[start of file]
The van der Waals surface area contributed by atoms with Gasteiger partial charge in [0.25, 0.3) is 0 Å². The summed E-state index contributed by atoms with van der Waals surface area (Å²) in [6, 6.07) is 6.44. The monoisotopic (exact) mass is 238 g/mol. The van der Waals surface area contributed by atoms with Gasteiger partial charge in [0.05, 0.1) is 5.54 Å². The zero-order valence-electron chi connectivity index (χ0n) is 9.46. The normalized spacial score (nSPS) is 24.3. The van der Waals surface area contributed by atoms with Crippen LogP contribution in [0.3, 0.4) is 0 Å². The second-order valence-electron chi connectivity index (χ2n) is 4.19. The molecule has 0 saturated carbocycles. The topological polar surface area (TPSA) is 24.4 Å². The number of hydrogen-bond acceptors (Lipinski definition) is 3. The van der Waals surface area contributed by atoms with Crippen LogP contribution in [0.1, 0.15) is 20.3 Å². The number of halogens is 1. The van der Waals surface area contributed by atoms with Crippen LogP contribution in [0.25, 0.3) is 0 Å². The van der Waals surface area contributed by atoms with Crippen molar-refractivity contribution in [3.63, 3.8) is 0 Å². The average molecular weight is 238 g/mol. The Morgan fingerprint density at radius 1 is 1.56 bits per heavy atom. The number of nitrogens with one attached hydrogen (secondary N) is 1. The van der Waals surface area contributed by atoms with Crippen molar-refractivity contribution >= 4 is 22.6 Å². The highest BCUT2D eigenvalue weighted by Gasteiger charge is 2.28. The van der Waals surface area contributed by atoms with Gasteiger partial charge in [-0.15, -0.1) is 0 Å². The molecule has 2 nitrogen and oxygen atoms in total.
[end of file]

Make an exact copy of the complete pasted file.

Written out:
The van der Waals surface area contributed by atoms with Gasteiger partial charge in [0.25, 0.3) is 0 Å². The summed E-state index contributed by atoms with van der Waals surface area (Å²) in [6, 6.07) is 6.44. The monoisotopic (exact) mass is 238 g/mol. The van der Waals surface area contributed by atoms with Gasteiger partial charge in [0.05, 0.1) is 5.54 Å². The zero-order valence-electron chi connectivity index (χ0n) is 9.46. The normalized spacial score (nSPS) is 24.3. The van der Waals surface area contributed by atoms with Crippen LogP contribution in [0.3, 0.4) is 0 Å². The second-order valence-electron chi connectivity index (χ2n) is 4.19. The molecule has 0 saturated carbocycles. The topological polar surface area (TPSA) is 24.4 Å². The number of hydrogen-bond acceptors (Lipinski definition) is 3. The van der Waals surface area contributed by atoms with Crippen LogP contribution in [0.1, 0.15) is 20.3 Å². The number of halogens is 1. The van der Waals surface area contributed by atoms with Crippen LogP contribution in [0.25, 0.3) is 0 Å². The van der Waals surface area contributed by atoms with Crippen molar-refractivity contribution in [3.63, 3.8) is 0 Å². The average molecular weight is 238 g/mol. The Morgan fingerprint density at radius 1 is 1.56 bits per heavy atom. The number of nitrogens with one attached hydrogen (secondary N) is 1. The van der Waals surface area contributed by atoms with Crippen molar-refractivity contribution >= 4 is 22.6 Å². The highest BCUT2D eigenvalue weighted by Gasteiger charge is 2.28. The van der Waals surface area contributed by atoms with Gasteiger partial charge in [-0.15, -0.1) is 0 Å². The molecule has 2 nitrogen and oxygen atoms in total.